Eventually, I was forced to take a layoff at work due to my father’s health. I stayed home and mastered the ability to force myself to work a full day of writing. What that did was give me a good long voyage of pain avoidance. So I very much came to rely on writing as part of my therapy, both mentally and physically. But it wasn’t until I went to this new pain doctor and took the advice of Sarie Morrell, that I was able to see my words more clearly. I think that’s when my fiction turned a corner for me, as I was able to apply a whole new level of care to my words.
There are still ups and downs, but I’m mostly up. I’ve joined a gym”, “but I’m feeling much better now” (I wonder if anyone will remember that TV reference). My writing is crisper with a cleaner line. But I also rely on those “darker days” (actually the title of my next collection, also due out from Crystal Lake Publishing) to help form my ideas. Some of my best ideas come out of that darkness.
BE: You mention you take pain pills. What for?
KWC: Who knows? Doctors have called it a variety of things, but the latest is Lyme–Induced Fibromyalgia. I also suffer from chronic migraines, arthritis (thanks to playing baseball so long), and a few degenerating/bulging discs. It took forever to get my pain meds right, but now that they are I feel like I’m in my twenties again (more like thirties).
BE: So, are you a bad sleeper?
KWC: The worst. I have this problem shutting off my brain. And on nights I forget to take my pain pills, the unease only makes it worse. That happened last night actually. I’m lying in bed, and my mind is going a mile a minute. It feels like I’m wide-awake and yet every time I check my clock, 2 or 3 hours have passed. It’s maddening. But the worse part is the words.
I’m a little manic about my writing, so I think about writing pretty much all the time when I’m not writing, whether that’s contemplating a story I’ve recently read or working out a plot in my head. Whatever the case, when I go to sleep, I can’t keep from writing stories in my thoughts. I end up waking up a lot to jot down notes. I liken it to this screensaver I have, where all these dictionary words shoot across my screen along with definitions. That’s how it looks in my dreams, and I’m pulling them out as they pass and writing that story. What’s really bad is I’m editing it all at the same time. I imagine some psychologist would have a field day with that.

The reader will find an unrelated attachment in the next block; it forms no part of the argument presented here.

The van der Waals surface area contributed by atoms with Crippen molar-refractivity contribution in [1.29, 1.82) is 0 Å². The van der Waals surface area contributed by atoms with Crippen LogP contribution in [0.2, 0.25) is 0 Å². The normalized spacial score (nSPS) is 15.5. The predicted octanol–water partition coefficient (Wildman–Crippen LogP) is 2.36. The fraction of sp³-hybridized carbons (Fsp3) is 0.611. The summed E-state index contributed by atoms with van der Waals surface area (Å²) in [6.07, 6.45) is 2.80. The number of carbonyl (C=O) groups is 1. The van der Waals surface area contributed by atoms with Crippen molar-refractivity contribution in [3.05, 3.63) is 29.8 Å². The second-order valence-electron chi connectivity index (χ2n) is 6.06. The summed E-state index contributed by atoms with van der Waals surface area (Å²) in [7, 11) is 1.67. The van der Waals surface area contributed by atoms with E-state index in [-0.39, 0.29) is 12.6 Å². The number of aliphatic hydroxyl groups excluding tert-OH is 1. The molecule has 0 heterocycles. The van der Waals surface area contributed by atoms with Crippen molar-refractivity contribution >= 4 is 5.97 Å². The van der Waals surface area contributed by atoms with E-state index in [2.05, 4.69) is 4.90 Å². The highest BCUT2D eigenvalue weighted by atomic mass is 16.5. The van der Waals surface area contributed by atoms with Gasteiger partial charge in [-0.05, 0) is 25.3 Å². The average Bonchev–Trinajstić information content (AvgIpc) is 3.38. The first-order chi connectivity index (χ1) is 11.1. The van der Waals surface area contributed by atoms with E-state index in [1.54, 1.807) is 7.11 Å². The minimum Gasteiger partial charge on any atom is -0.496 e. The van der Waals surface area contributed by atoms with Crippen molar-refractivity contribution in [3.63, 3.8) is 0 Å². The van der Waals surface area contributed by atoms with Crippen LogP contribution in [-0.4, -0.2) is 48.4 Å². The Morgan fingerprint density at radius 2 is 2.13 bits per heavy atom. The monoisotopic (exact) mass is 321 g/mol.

BE: The stories in this collection run the gamut. You just don’t go from point A to point B. It’s rare to see a varied collection of horror fiction like this. How did you go about selecting the stories? Some of them really expand the reader’s imagination and take a person to new places that remind me of Clive Barker’s work. Was it your goal to have something for everyone in this collection?
KWC: Well, it’s an honor even to be mentioned in the same breath as Barker. But it’s not a fair comparison to him. While I like the idea of a themed collection, and I’ve even entertained trying one or two in the future, I like to cast a wide net. My thought has always been to try to reel in as many readers as I can, let them sample my work, and hopefully seek out more. That doesn’t mean that these stories don’t relate in any way, because they do. It’s just not on the surface. But if you dig deep enough, you’ll find a thread running through these stories. Although, I suppose you could say the darkness ties them together, it’s deeper still.
BE: Some of the stories remind me of The Twilight Zone, yet are unique and stand by themselves. Kudos! Do you, like Rod Serling, see the world through that mirror darkly? Is there anything you’re trying to say with a particular story?
KWC: Wow! Yes, when you put it that way, that’s exactly how I see the world. And The Twilight Zone among other shows of that era were most formative in my creativity. On the surface of this world, we have all these people walking around, connecting with each other, making friendships and falling in love. But in the subtext of life, there is darkness we do not always see or understand. Like what people are thinking when talking to someone who has a boogie hanging in their nose. Or like the woman who stalks a man. The dog whose thoughts we could never truly comprehend (yet!). I like to explore those gray areas.